* T H E   C A R R A C K
T H E   M I D - 1 5 T H   C E N T U R Y

THE CARRACK is the ship type that truly starts our little excursion into the past of the full-rigged ship. Not only did it for the first time incorporate the castle structures into the hull, but it also already had all the basic rigging elements that were expanded along the upcoming centuries.

Specific features of the carrack were its rounded stern, with the planks curving around from the sides to the rudderpost, the forecastle located directly above the stem, with the bowsprit rising from its top -- an arrangement that had been unaltered since the first "battlements" had been installed on the bow of a sailing warship -- and the aftcastle that formed an integral part of the hull.

The carrack (called "nao", for "ship", by the Portuguese) was the definitive beast of burden of the Age of Exploration; Magellan, for example, had an all-carrack fleet with which he set to circumnavigate the globe in 1519. The spacious vessels offered room for a large crew and provisions -- as well as for cargo to be brought back home.

caravel latina and redonda
caravel latina and redonda

Another ship widely used in exploration was the lateen-rigged caravel, or caravela latina and many were modified as square-rigged ships, caravela redondas, to take advantage of the fair wind -- for example, both of Christopher Columbus' caravels of his 1492 voyage ended up as square-riggers. The shallower hull and better lines of the caravel made them ideal for these long voyages as they were inherently better sailers than the rolling, bulky carracks, albeit their characteristics also meant smaller carrying capacity.

The rigging underwent an extensive expansion: The mainsail grew in size and there was often an additional sheet line connected to the middle of the sail foot in addition to the lower corners, clews. Moreover, one or two detachable parts called bonnets were often added to the bottom of the main sail, to be removed when wind speeds increased too high.

three-masted carrack
three-masted carrack

A third mast, the foremast with the foresail, was first developed more as an aid in ship steering than as a propulsive unit in itself. Later the sail and the mast grew in size and became a similar part of the full rigging to the mainsail. An additional sail, the spritsail was bended to a yard under the bowsprit. The sail was called "blinda" in Germanic languages, which reflected the fact that the sail effectively prevented visibility forward.

A new sail, the topsail emerged above the mainsail in the late 15th Century, first as a small yard and sail on the flagstaff rising from the top, then as a full-sized sail on its own mast attached to the mainmast. Later, also the foremast got its topsail.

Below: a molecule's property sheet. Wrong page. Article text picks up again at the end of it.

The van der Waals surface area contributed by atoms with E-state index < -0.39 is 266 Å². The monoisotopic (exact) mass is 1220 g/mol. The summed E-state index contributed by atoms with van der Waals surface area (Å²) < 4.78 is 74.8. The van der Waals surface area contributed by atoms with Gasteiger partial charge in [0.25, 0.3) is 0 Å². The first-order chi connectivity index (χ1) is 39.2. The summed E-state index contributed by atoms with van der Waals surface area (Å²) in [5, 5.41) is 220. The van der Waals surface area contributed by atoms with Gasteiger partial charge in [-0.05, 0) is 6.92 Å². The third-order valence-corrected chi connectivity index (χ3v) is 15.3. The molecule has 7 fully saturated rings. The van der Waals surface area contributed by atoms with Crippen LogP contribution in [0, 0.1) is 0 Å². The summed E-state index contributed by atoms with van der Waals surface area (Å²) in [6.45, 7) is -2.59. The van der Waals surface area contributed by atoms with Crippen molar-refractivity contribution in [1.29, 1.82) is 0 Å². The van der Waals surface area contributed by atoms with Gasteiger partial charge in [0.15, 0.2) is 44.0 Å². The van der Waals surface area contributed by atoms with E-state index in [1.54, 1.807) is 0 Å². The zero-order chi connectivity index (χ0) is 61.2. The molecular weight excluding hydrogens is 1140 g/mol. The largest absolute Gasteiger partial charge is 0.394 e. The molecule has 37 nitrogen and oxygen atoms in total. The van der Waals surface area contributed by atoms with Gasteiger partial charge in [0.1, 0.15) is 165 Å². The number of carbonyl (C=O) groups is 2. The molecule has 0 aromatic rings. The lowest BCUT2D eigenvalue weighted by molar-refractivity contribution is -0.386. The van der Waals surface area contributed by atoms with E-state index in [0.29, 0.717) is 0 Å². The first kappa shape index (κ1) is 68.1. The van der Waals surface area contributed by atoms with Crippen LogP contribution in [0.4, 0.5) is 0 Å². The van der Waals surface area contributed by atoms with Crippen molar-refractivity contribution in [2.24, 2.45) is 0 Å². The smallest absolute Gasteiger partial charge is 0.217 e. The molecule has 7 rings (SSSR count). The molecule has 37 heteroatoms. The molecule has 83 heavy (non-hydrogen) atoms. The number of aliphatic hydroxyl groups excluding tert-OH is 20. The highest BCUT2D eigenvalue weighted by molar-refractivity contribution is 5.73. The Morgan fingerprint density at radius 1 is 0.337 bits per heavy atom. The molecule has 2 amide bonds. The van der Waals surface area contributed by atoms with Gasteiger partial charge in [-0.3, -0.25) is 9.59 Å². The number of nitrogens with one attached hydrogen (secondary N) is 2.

By the end of the reign of the carrack, a third sail, the topgallant sail had appeared in some ships above the topsail in its topgallant mast.

four-masted carrack
four-masted carrack

A new fourth mast, the bonaventure, was erected in some larger ships behind the mizzen mast, carrying a lateen sail, the bonaventure mizzen. Later, lateen topsails and even topgallant sails were added atop the mizzen masts, although their practicality was doubtful, and they must have been seldom used.

Another addition to the Mediterranean ship were the ratlines, the horizontal "ladders" attached to the shrouds which supported the masts from the sides. Although ratlines had been present in the Northern European ships for over two centuries, in the Mediterranean ships they had been so far replaced by a rope ladder.

As the rigging developed with more mast and sails, also the size of carracks increased. Giant 16th Century warships such as the Portuguese Santa Catarina do Monte Sinai or Henry VIII's (the creator of the Royal Navy) regal namesake Henry Grâce à Dieu (1514) -- more "commonly" known as "Great Harry" -- and Mary Rose (1510, refitted in 1536) were examples of such, almost lavish, undertakings that the new technology allowed. The latters, with their bronze cannons on several decks and their flat sterns, were, despite the towering castles, prototypes for the future's gun-armed galleons.

(Mary Rose website)

The introduction of cast-iron as the material of heavy guns (replacing wrought iron pieces joined together), along with the replacement of breech-loaded guns on fixed mounts with mouth-loaded on wheeled trucks in the mid-16th Century brought better "predictability" to the behaviour of guns. The use of hinged gun ports from the early 16th Century on allowed the placement of guns into the lower decks, near waterline, thus increasing the number of cannon aboard. These innovations made the concept of a heavy-gun warship a reality.

(Cannon and Carronades)

The large superstructures of the carracks, however, affected the use of rigging and thus their sailing characteristics: the towering castles made the ship top-heavy and more prone to topple in strong winds -- what actually happened to Mary Rose in 1545, when burdened with excess load -- that limited the actually usable sail area. The large superstructures also caused wind drag as the ship sailed, and could reduce the wind hitting the courses, or lower sails, ie. the mainsail and foresail.

Nevertheless, Columbus' diminutive flagship Santa Maria still remained undoubtedly the world's most famous carrack.



lo-go text and drawings
© e t dankwa
25 December 1999